## Estimating the Dipole Radiation Power using Dimensional Analysis

An electric dipole is characterized by the dipole moment $d$ which depends on both the charge $e$ and a the separation $s$ (but not independently on each).
Estimating the power radiated by an oscillating electric dipole is an excellent example for the usage of dimensional analysis.

Let us assume we have a dipole oscillating with frequency $\omega$. The relevant equations to describe the problem are obviously Maxwell's equations. Thus, unlike the electrostatic description of the Hydrogen Atom, the speed of light $c$ will be relevant for the solution. Moreover, instead of an expression that depends on the electron charge $e$, we will seek one which depends on the dipole moment $d$, which is charge times displacement: $\left[d\right] = esu \cdot cm$. The expression will obviously depend on $\omega$ as well. It wont depend on $\hbar$ because the problem is not a quantum mechanical one. Likewise, the expression will also be independent of $G$ because the problems is unrelated to gravity.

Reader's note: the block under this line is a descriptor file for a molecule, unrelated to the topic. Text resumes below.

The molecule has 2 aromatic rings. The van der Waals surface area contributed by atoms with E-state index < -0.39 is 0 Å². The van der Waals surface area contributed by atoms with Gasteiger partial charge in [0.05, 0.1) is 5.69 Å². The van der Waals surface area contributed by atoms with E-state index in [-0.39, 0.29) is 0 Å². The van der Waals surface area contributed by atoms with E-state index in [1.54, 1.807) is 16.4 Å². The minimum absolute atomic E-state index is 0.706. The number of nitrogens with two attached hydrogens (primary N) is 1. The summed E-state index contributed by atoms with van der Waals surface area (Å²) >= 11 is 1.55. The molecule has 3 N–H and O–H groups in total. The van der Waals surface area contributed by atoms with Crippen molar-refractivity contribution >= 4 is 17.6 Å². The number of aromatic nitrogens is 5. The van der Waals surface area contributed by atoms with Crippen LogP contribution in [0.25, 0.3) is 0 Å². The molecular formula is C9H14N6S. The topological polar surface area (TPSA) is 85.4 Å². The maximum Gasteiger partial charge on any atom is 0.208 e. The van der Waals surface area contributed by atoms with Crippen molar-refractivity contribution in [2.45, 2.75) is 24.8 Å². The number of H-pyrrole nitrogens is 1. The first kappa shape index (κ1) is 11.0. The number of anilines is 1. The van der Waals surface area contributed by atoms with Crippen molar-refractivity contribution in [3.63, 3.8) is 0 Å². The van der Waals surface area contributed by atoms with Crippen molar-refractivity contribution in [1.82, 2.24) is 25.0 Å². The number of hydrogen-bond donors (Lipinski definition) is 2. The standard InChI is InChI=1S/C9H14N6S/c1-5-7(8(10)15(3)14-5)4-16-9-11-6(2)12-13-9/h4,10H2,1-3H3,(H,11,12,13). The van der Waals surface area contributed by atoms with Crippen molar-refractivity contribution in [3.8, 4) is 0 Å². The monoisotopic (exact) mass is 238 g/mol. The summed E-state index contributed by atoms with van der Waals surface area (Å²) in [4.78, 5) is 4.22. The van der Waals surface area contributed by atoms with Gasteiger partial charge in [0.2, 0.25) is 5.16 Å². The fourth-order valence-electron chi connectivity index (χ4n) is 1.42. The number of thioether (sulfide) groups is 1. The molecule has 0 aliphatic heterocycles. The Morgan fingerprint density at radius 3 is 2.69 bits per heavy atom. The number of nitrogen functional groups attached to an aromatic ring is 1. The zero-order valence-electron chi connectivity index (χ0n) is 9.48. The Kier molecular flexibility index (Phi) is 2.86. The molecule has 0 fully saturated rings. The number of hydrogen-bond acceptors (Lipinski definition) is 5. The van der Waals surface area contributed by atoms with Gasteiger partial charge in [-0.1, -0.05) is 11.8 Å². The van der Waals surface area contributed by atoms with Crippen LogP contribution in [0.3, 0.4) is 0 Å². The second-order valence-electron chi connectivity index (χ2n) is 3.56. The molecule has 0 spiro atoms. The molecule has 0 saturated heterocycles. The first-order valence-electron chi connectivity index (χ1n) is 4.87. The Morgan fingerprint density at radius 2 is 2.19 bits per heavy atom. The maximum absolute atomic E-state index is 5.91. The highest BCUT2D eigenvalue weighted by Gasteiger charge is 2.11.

## Characteristics of an LC circuit using Equipartition

An LC circuit is one which has a capacitor and an inductor connected to each other. It exhibits oscillations just like a mass on a spring (a harmonic oscillator). In fact, the analogy is quite accurate with the capacitor playing the role of the spring and the inductor playing the role of the mass inertia.

Just like any harmonic oscillator, we can use equipartition to estimate the energy and frequency of oscillations using equipartition.

The average energy in the capacitor is: 

## Standing on ice - When is it possible?

Ever wondered whether it was sufficiently cold for sufficiently long to allow you to stand on ice, without falling in? I once did. Here is an estimate for the duration required to reach a given thickness. Actually, it is a lower limit, since we assume a few simplifying assumptions.

## Estimating Stellar Parameters from Energy Equipartition

Many physical systems have a tendency to equilibrate the energy between different subcomponents. Sometimes it is exact, and sometimes not. For example, in an acoustic wave, the wave's energy is on average half kinetic (motion of the gas) and half internal (pressure). In the interstellar medium, there is roughly the same energy in the different components, such as internal energy, turbulent energy, magnetic field and energy of the cosmic rays. Stars are no different. In the sun, there is roughly the same binding energy (which is negative) as there is thermal energy. This can also be shown using the virial theorem. In white dwarfs, the thermal energy is unimportant, instead, there the degenergy energy of the electrons is comparable to the binding energy. We can use this tendency for equipartition to estimate different stellar parameters.

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